Usefulness of the opioid risk tool to predict aberrant drug-related behavior in patients receiving opioids for the treatment of chronic pain


  • Lisa R. Witkin, MD University of Pennsylvania Anesthesiology and Critical Care 680 Dulles Building HUP 3400 Spruce Street Philadelphia, PA 19104 215-893-7251 215-893-7270 (fax)
  • Dina Diskina, BS University of Pennsylvania Anesthesiology and Critical Care 680 Dulles Building HUP 3400 Spruce Street Philadelphia, PA 19104 215-893-7251 215-893-7270 (fax)
  • Shawn Fernandes, BS University of Pennsylvania Biostatistics Analytics Center 423 Guardian Drive, Room 816 Philadelphia, PA 19104 215-573-8928 215-573-5315 (fax)
  • John T. Farrar, MD, PhD University of Pennsylvania Anesthesiology and Neurology Center for Clinical Epidemiology and Biostatics 423 Guardian Drive Philadelphia, PA 19104 215-573-8928 215-573-5315 (fax)
  • Michael A. Ashburn, MD, MPH Penn Pain Medicine Center Anesthesiology and Critical Care 1840 South Street Philadelphia, PA 19146 215-893-7251 215-893-7270 (fax)



Objective: The purpose of this study was to determine if the opioid risk tool (ORT) was clinically useful in guiding physician decision making during chronic opioid therapy and to determine whether there were differences between the patientcompleted and physician-completed ORT.

Design: Retrospective review of prospectively collected data.

Setting: A single-center tertiary care outpatient pain management center.

Patients, participants: One-hundred twenty-five patients who received chronic opioids as part of their pain therapy.

Interventions: Patients receiving care were asked to complete the ORT as part of their initial evaluation. In addition, as part of this study, a pain physician reviewed the information available at the time of the initial evaluation and completed the ORT. Medical records were reviewed for evidence of moderate-to-severe aberrant drug-related behavior (ADRB), according to specified criteria.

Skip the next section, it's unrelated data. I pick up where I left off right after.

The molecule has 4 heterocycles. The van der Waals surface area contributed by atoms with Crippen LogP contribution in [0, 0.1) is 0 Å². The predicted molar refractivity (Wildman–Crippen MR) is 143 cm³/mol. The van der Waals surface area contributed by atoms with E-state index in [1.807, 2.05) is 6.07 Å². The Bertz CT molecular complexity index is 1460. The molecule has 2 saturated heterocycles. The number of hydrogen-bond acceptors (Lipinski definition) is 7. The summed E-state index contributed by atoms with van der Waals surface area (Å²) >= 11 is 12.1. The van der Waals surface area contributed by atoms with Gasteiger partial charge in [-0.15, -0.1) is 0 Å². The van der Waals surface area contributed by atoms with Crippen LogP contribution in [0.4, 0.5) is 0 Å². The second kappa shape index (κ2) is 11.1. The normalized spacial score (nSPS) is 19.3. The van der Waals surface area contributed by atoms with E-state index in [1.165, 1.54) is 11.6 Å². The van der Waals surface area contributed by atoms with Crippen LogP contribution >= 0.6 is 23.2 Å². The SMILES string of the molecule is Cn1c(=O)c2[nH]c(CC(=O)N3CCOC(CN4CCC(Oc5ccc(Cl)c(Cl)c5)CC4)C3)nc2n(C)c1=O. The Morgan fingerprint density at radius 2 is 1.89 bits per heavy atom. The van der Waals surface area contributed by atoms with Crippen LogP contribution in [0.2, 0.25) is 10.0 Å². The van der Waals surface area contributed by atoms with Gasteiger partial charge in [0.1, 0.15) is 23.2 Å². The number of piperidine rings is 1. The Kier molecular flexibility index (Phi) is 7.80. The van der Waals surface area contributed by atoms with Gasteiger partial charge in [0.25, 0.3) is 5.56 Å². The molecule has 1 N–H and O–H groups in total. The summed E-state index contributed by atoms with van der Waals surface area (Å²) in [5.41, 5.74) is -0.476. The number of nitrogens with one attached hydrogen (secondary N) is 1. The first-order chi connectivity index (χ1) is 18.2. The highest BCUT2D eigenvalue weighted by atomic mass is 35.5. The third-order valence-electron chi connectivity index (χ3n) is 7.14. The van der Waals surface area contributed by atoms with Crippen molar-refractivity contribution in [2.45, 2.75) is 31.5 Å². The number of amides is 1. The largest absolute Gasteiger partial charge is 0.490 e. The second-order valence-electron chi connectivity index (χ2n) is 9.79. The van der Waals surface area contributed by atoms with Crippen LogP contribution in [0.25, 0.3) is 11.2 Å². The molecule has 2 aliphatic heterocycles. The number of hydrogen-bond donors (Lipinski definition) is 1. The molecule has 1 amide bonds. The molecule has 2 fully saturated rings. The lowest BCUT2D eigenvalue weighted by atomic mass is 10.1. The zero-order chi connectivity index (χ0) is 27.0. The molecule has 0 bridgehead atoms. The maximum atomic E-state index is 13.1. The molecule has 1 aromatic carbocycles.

Main outcome measures: Patient-completed and physician-completed ORT and presence or absence of moderate to severe ADRB.

Results: Of the 125 patients included in this study, physician-completed ORT was available for 125 patients, and a patient-completed ORT was available on 87 of these patients. There was good correlation between the patient-completed and physician-completed ORT (correlation coefficient = 0.61). There were 112 observations of ADRB in 53 of 125 patients (42.4 percent) during the observation period of an average of 7.8 months (range 2-17 months). Of these 53 patients, 32 (60.4 percent) were identified by urine drug screen (UDS) alone, 7 (13.2 percent) were identified by physician observation alone, and 14 (26.4 percent) were identified by both UDS and physician observation. Based on the physician-completed ORT, 41 of 106 (38.7 percent) low risk patients had ADRB, compared to 8 of 14 (57.1 percent) moderate risk, and 4 of 5 (80 percent) high risk patients.

Conclusions: Neither the patient-completed nor the physician-completed ORT was strongly predictive of moderate-to-severe ADRB in patients receiving chronic opioid therapy for the treatment of noncancer pain in our pain center.

Keywords: aberrant drug-related behavior, opioid risk tool, risk assessment tools



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How to Cite

Witkin, MD, L. R., D. Diskina, BS, S. Fernandes, BS, J. T. Farrar, MD, PhD, and M. A. Ashburn, MD, MPH. “Usefulness of the Opioid Risk Tool to Predict Aberrant Drug-Related Behavior in Patients Receiving Opioids for the Treatment of Chronic Pain”. Journal of Opioid Management, vol. 9, no. 3, May 2013, p. 177—187, doi:10.5055/jom.2013.0159.